• I did two separate one-day promotions (7/22 and 8/19) for $25 each.  This was a good group to work with.

The Books Machine

http://www.thebooksmachine.com/deals/dealspromote.html

The Books Machine promotes Kindle Daily Deals via their website and a daily newsletter. There is a membership fee for authors wanting to list their book on the site. Readers can then click the link to buy the book, or request it as a ‘gift’ in exchange for an honest review on a site of the author’s choice, e.g., Amazon.

  • I signed up for one month (7/19 to 8/19) for $10 but couldn’t tell if I noticed anything from it

I found out almost too late that my promotional pricing was lasting through September and managed to sign up for several one-day promotions before my pricing went up.  I did see my ranking and sales increase with these.

That’s my story.  But here is one last resource: a link to a site that collates a whole bunch of promotion sites, including many of those above, but also some I haven’t tried.  The first section has to do with books that are being offered for free. I did not do this as my publisher did not agree. The second section is sites that help promote books being offered for a bargain price, generally $2.99 or less:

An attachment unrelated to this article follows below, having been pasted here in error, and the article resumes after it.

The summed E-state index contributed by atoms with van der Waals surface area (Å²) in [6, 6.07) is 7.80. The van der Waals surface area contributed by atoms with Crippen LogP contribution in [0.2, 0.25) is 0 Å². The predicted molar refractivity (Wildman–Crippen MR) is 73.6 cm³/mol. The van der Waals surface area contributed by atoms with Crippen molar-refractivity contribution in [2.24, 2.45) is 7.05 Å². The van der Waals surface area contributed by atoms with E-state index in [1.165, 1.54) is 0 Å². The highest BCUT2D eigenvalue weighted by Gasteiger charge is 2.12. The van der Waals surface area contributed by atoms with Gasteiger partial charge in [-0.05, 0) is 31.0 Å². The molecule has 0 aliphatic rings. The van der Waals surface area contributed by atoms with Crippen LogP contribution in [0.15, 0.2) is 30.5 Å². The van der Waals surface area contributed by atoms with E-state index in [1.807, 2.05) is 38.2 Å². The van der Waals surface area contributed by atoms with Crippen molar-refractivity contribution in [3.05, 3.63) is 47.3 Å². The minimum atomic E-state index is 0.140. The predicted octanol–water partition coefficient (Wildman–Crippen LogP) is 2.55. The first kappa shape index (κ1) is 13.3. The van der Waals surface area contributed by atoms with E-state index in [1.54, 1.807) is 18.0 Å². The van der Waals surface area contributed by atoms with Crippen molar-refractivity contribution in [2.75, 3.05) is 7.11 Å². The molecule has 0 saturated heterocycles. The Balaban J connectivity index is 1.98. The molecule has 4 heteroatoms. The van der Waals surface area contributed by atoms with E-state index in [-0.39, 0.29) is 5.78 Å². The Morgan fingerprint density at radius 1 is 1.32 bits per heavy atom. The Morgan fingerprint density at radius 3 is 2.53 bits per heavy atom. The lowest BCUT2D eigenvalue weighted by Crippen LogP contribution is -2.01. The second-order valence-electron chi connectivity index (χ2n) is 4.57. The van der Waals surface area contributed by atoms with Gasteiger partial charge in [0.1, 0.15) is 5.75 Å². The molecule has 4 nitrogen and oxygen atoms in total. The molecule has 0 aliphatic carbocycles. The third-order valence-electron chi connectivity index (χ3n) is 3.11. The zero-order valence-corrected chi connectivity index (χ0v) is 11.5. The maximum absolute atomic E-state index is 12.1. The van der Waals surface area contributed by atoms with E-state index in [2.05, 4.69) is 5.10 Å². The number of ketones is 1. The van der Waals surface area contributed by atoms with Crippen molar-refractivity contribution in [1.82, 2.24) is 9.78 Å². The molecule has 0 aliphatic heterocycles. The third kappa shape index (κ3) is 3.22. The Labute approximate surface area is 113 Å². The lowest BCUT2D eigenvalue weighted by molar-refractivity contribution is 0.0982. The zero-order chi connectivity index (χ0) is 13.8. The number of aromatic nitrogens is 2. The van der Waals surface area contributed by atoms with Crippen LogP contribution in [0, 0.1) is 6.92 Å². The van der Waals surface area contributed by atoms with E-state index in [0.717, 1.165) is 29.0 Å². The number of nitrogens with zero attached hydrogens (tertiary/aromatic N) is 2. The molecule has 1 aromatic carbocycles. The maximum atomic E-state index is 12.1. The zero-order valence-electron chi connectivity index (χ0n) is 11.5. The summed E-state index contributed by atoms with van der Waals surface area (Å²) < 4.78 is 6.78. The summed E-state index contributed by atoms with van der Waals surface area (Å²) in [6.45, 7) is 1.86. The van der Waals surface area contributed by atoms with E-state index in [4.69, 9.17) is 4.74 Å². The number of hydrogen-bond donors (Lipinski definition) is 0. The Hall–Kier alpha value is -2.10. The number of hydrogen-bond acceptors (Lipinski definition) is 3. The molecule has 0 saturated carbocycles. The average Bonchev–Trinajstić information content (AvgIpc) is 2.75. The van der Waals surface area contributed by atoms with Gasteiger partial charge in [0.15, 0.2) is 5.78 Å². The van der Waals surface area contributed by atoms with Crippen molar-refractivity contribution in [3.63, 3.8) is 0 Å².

https://kindlepreneur.com/list-sites-promote-free-amazon-books/#

the book cover of More by Mariah McKenzie

Mariah McKenzie is the award-winning author of More . . . Journey to mystical union through the sacred and the profane—a spiritual memoir about the deep yearning within us all and within our relationships for more intimacy, more connection, more mystery and more awe despite the challenges keeping us from that. Mariah has dedicated a significant portion of life to exploring consciousness and ecstatic living.  She leads writing and meditation groups and classes.

For more information visit:  www.sacredjourneytomore.com or  Mariah’s Facebook. Contact her directly at Mariah@mariah-mckenzie.com

Photos provided by Mariah McKenzie

Inspiration